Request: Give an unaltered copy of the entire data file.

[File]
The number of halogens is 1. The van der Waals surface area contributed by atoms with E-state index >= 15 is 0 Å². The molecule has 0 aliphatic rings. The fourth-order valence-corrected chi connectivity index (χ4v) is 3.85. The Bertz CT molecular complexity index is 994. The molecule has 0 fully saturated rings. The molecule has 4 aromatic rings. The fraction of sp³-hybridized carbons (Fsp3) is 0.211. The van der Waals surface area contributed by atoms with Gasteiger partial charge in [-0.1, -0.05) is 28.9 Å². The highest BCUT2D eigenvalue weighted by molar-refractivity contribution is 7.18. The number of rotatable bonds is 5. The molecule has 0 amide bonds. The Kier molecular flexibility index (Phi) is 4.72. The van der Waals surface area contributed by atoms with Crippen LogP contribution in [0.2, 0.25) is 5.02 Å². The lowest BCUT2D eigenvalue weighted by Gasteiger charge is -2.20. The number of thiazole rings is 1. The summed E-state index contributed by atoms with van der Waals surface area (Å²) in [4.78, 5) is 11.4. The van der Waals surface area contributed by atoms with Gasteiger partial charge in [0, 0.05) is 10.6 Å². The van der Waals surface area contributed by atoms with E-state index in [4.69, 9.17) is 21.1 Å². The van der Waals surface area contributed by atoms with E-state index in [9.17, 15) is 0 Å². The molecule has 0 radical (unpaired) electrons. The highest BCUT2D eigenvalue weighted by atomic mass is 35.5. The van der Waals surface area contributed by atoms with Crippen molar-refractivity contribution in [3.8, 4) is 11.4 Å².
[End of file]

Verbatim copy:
The number of halogens is 1. The van der Waals surface area contributed by atoms with E-state index >= 15 is 0 Å². The molecule has 0 aliphatic rings. The fourth-order valence-corrected chi connectivity index (χ4v) is 3.85. The Bertz CT molecular complexity index is 994. The molecule has 0 fully saturated rings. The molecule has 4 aromatic rings. The fraction of sp³-hybridized carbons (Fsp3) is 0.211. The van der Waals surface area contributed by atoms with Gasteiger partial charge in [-0.1, -0.05) is 28.9 Å². The highest BCUT2D eigenvalue weighted by molar-refractivity contribution is 7.18. The number of rotatable bonds is 5. The molecule has 0 amide bonds. The Kier molecular flexibility index (Phi) is 4.72. The van der Waals surface area contributed by atoms with Crippen LogP contribution in [0.2, 0.25) is 5.02 Å². The lowest BCUT2D eigenvalue weighted by Gasteiger charge is -2.20. The number of thiazole rings is 1. The summed E-state index contributed by atoms with van der Waals surface area (Å²) in [4.78, 5) is 11.4. The van der Waals surface area contributed by atoms with Gasteiger partial charge in [0, 0.05) is 10.6 Å². The van der Waals surface area contributed by atoms with E-state index in [4.69, 9.17) is 21.1 Å². The van der Waals surface area contributed by atoms with E-state index in [9.17, 15) is 0 Å². The molecule has 0 radical (unpaired) electrons. The highest BCUT2D eigenvalue weighted by atomic mass is 35.5. The van der Waals surface area contributed by atoms with Crippen molar-refractivity contribution in [3.8, 4) is 11.4 Å².